A couple of weeks ago I spoke at Youthwork Summit. The title was ‘Down but not out: Working with youth struggling with depression’, I am not going to go into great detail about what I said (if you would like to listen you can do so here) but I do want to pick up on the key theme of vulnerable leadership.
The point I was aiming to make is that it is all very well to say to someone ‘you may be down but you are not out’, but unless we take significant action to demonstrate inclusion in the way we live, our words are meaningless.
The thing with our society, in an age of twitter, immediate news and headlines, is that we love a catch phrase or a sound bite. The church has not been immune to this, and we want some new method, course or 3 step solution to put beneath a catchy and ‘cool’ heading to tell our youth that it’s ok to be depressed.
However, if we say to someone they are welcome, but imply through the way we lead that we have a happy life, that Christ has taken away all our trials, that life is brilliant, we are denying people freedom to hurt. Most of us imply this without thinking. We don’t deliberately shut people out, but by not allowing hurt and pain to show – even if we don’t want to go into details – we state, through our actions that it is not ok to be suffering.
I read an article recently called ‘Raising a moral child’ (read it here) in which the author described a study done with children in which adults spoke about generosity, demonstrated it and demonstrated selfishness in front of children – this was done through a combination of actions and words. The part that interested me the most was that the groups of children who had witnessed generosity without the adult speaking about it were the ones most likely to still be generous three months on. In other words, our behaviour speaks louder than words.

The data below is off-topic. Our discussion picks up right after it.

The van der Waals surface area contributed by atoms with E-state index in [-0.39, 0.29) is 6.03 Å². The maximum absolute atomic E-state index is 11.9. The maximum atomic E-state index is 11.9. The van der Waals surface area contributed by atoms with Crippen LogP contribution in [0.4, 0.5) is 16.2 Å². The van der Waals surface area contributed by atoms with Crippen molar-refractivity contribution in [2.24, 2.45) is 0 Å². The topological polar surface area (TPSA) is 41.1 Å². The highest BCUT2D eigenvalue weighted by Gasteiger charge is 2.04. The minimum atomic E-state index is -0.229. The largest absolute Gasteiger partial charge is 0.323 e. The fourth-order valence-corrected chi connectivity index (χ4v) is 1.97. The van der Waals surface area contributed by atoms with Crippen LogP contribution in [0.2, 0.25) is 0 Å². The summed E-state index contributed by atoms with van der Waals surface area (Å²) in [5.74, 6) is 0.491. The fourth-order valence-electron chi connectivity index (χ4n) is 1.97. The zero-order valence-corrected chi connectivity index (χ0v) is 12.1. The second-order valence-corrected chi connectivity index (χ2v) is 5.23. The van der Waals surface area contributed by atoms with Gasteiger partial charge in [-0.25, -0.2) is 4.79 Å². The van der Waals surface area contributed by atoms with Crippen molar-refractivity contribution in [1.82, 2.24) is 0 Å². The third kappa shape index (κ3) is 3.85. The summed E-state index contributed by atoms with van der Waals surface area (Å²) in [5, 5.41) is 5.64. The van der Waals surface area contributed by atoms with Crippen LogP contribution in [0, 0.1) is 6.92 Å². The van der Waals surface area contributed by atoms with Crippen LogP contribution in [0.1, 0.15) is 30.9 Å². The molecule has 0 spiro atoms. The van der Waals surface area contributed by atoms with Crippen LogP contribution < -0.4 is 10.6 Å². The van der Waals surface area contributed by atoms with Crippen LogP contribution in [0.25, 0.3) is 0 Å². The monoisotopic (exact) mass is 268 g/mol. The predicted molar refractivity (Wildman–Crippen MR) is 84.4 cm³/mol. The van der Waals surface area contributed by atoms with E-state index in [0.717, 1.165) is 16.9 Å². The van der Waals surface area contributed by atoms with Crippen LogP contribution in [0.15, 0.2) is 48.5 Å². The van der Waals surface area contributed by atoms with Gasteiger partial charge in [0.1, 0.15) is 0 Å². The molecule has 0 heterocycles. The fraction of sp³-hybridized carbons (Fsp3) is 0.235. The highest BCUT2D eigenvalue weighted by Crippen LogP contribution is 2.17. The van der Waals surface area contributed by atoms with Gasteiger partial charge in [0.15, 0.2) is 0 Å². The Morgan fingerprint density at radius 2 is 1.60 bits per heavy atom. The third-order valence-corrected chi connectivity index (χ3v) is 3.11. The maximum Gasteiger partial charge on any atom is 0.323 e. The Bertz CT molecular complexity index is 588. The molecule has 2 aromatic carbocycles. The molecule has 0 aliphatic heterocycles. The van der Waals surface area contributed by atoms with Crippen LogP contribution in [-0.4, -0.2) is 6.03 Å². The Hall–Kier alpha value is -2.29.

This same approach must be taken when it comes to working with youth with mental health problems. It has only been in the last couple of years that I have become confident enough to speak about my own mental health. In this time I have been able to recognise that there is no shame in my illness (it is no more than an illness) and it certainly doesn’t define me, nor does it say anything about the state of my faith or the state of my character.
I was ashamed of my illness for a long time, a Dr told me I was a hypochondriac, countless Christians told me ‘you just need to understand God’s love for you’, ‘you need to trust in God more’ and various other meaningless statements that speak more of that individuals understanding of suffering than my faith. However, these things caused me a huge amount of pain.
Church is a sea of smiling faces, ‘I’m fine’ comments and happy lives. It so often feels like a lie. If we want to have the youth in our churches know that it is safe to be depressed, know that they are down but they are not out, we need to be able to show them that we are broken too.
Mental ill health is not a sign of weakness and my having a mental health condition is no different to a friend having asthma, or diabetes. Before we start to work towards a ‘program’ or a pithy catch phrase to let people know we love them despite their mental ill health and that we want to support them in their journey through mental ill health, we need to assess our attitudes.
Do we treat those with mental ill health the same way as we would with any other illness?
Are we willing to lead by example and speak openly and with vulnerability about suffering?
If the answer to either of these questions is no, then we need to go right back to the very beginning. Start from scratch and say ‘I don’t know what to do’. This simple statement is the first step to leading with vulnerability, informing those we lead that they can be broken too.
It is then, and only then, that we will be able to tell someone with complete transparency that they are welcome, in any state, mind set or condition. It is only then that we can start using catch phrases. It is through our actions that others learn to imitate our behaviour. Not through our words.